One Iowa congressional district has been the object of intense scrutiny this year after Republican Mariannette Miller-Meeks eked out the narrowest of wins against Democrat Rita Hart, with a recount showing the GOP candidate ahead by just six votes.
Hart doesn’t seem to be taking the defeat well, however, and she has her sights set on House Speaker Nancy Pelosi (D-CA) for help overturning her opponent’s victory. Now, however, Republican lawmakers from Hart’s own state are asking House leaders, including Pelosi and House Minority Leader Kevin McCarthy (R-CA), not to play along.
According to the Washington Examiner, Miller-Meeks’ win in Iowa’s 2nd District was certified by the state’s canvassing board on Nov. 30. Two days later, Hart announced that she would be contesting the outcome.
But as the Examiner noted in its Tuesday report, Hart didn’t seek relief in the courts; rather, she’s hoping to go all the way to the lower chamber of Congress.
Changing the results
It’s an idea that Republican Iowa Sens. Chuck Grassley and Joni Ernst have warned “would create a dangerous precedent.”
The pair of GOP legislators made their position known in a Tuesday letter that was also signed by incoming Iowa Reps. Randall Feenstra and Ashley Hinson, the Examiner reported.
“We write to express our deep concern with the effort of Rita Hart to contest her loss to Representative-elect Dr. Mariannette Miller-Meeks in Iowa’s Second Congressional District,” the letter began.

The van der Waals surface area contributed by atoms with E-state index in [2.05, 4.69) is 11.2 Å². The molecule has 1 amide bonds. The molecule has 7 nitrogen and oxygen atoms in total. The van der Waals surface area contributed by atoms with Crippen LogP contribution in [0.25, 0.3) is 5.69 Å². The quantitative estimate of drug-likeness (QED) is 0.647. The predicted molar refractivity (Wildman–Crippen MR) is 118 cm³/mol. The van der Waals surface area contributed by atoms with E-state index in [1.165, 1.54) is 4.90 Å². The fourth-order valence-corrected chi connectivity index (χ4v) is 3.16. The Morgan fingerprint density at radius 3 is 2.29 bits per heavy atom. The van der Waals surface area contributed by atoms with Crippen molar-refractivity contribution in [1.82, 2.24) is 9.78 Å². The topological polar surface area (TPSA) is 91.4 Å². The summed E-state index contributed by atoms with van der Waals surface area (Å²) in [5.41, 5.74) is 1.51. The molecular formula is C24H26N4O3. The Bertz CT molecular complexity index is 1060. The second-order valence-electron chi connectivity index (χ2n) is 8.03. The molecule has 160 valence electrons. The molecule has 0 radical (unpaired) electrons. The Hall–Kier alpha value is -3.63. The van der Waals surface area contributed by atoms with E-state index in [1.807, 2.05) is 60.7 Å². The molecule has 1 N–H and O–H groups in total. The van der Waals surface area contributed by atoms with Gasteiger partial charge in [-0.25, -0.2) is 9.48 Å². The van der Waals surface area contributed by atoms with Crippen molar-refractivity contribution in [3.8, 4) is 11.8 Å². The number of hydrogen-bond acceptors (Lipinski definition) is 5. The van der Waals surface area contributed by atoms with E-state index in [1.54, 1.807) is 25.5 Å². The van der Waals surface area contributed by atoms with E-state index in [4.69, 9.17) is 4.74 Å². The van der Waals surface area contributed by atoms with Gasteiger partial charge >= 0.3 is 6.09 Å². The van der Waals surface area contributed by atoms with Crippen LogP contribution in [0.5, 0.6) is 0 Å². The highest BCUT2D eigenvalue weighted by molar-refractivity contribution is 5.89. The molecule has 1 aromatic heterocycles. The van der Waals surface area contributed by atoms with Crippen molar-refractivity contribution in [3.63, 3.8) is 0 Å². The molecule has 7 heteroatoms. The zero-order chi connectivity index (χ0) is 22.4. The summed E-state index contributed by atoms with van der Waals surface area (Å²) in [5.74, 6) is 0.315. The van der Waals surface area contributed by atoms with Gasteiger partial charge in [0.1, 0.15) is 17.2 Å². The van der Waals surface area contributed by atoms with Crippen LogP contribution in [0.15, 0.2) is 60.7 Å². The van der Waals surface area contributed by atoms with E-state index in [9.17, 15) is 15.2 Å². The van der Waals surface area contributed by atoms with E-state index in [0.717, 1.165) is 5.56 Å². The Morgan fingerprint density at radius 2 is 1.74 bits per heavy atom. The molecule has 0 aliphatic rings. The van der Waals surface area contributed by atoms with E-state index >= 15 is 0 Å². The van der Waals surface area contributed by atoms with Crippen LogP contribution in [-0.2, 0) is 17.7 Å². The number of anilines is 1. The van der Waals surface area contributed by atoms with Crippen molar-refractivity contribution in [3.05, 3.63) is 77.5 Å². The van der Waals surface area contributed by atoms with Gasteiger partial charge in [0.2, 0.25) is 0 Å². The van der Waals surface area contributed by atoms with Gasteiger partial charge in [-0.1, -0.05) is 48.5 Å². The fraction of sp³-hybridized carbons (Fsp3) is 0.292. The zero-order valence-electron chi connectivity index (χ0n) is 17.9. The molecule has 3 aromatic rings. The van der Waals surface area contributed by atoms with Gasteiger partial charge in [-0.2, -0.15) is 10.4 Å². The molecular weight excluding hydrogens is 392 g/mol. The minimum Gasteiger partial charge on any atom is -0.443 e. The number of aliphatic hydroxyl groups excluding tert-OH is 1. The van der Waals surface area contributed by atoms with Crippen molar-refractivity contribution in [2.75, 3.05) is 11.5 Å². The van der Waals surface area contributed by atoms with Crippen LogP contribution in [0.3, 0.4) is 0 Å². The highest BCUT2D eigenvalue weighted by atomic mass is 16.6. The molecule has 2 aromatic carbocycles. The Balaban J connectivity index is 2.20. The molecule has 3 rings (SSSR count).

“As you know,” the lawmakers wrote, “Dr. Miller-Meeks was recently certified as the winner of this contest. Ms. Hart has stated publicly she intends to invoke the Federal Contested Elections Act (FCEA), 2 U.S.C. § 381, et seq., to change the result of this election.”
In doing so, the Republicans accused Hart of trying “to circumvent Iowa’s established process and fair and impartial court system.”
Circumventing election laws
“[Hart] is choosing to circumvent Iowa election laws providing for a nonpartisan judicial process to seek a partisan-based judgment to overturn an outcome certified by a bipartisan state canvassing board,” the Republican lawmakers wrote Tuesday. “Her strategy displaces a nonpartisan process for a partisan one. That would create a dangerous precedent and should be rejected.”
Miller-Meeks seems to have taken a similar position, with her attorney, Alan Ostergren, arguing earlier this month that Hart avoided the courts because she knew what the outcome would be.
“Rita Hart has chosen to avoid Iowa’s judicial system because she knows that a fair, objective analysis of this election would show what we already know: Miller-Meeks won,” Ostergren said, according to The Hill. “All Iowans should be outraged by this decision.”